Where an employee fails to report for work after requesting for a COE, it is not an act of abandonment. (Ibid.)
Where an employer deemed the issuance of a COE as a sign of abandonment of work and thus the was continued failure to give new assignments to the employee, this was considered as acts supporting a case for constructive dismissal. (Josan v. Aduna, G.R. No. 190794, 22 February 2012)
The issuance of a COE is an important duty and responsibility of an employer to its employees or ex-employees. Thus, the employer should exercise due care and caution in performing such an obligation as there are effects to the issuance of a COE.
Where an employer defended the issuance of a certificate of service or a COE, which covered a contested period whether the employee worked or not, solely to accommodate the complainant who needed the same for his work application abroad, the case was decided in favor of the employee. “The purpose for which said certificate was issued becomes irrelevant. The fact remains that (the management) knowingly and voluntarily issued the certificate. Mere denials and self-serving statements to the effect that (complainant) allegedly not promised not to use the certificate against (the management) are not sufficient to overturn the same. Hence, (the management) is estopped from assailing the contents of its own certificate of service.” (Salazar v. NLRC, H.L. Carlos Construction, Co., Inc., G.R. No. 109210, 17 April 1996)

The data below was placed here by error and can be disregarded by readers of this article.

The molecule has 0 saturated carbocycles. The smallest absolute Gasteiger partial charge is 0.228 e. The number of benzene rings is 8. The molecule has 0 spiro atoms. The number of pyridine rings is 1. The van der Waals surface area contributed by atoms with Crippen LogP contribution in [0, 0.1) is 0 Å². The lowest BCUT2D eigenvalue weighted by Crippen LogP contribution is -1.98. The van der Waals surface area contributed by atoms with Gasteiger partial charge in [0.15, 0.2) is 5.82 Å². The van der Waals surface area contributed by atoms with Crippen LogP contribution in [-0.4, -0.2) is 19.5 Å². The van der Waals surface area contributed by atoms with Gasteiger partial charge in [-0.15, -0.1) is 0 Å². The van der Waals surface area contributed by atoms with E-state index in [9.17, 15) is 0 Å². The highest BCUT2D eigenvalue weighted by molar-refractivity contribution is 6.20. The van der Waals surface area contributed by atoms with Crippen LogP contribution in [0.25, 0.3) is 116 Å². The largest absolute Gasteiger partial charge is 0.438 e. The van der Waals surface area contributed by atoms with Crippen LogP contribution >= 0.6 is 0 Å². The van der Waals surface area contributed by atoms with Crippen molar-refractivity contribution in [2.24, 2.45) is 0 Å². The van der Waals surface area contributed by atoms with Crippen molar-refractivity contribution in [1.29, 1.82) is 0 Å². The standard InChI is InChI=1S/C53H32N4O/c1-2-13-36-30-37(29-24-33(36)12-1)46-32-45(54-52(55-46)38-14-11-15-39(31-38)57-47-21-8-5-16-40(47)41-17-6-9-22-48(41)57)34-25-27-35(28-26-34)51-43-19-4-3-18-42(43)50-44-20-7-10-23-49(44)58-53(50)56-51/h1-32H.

Notwithstanding above, if it can be clearly established and proven that mistaken entries resulted from a typographical error, negligence, or oversight, it is submitted that the COE may be considered as incorrectly issued. To prove the correct information, the employer may present substantial evidence, such as the employment contract, pay slips, and other employment records, as well as affidavits of those who can explain the mistake or oversight.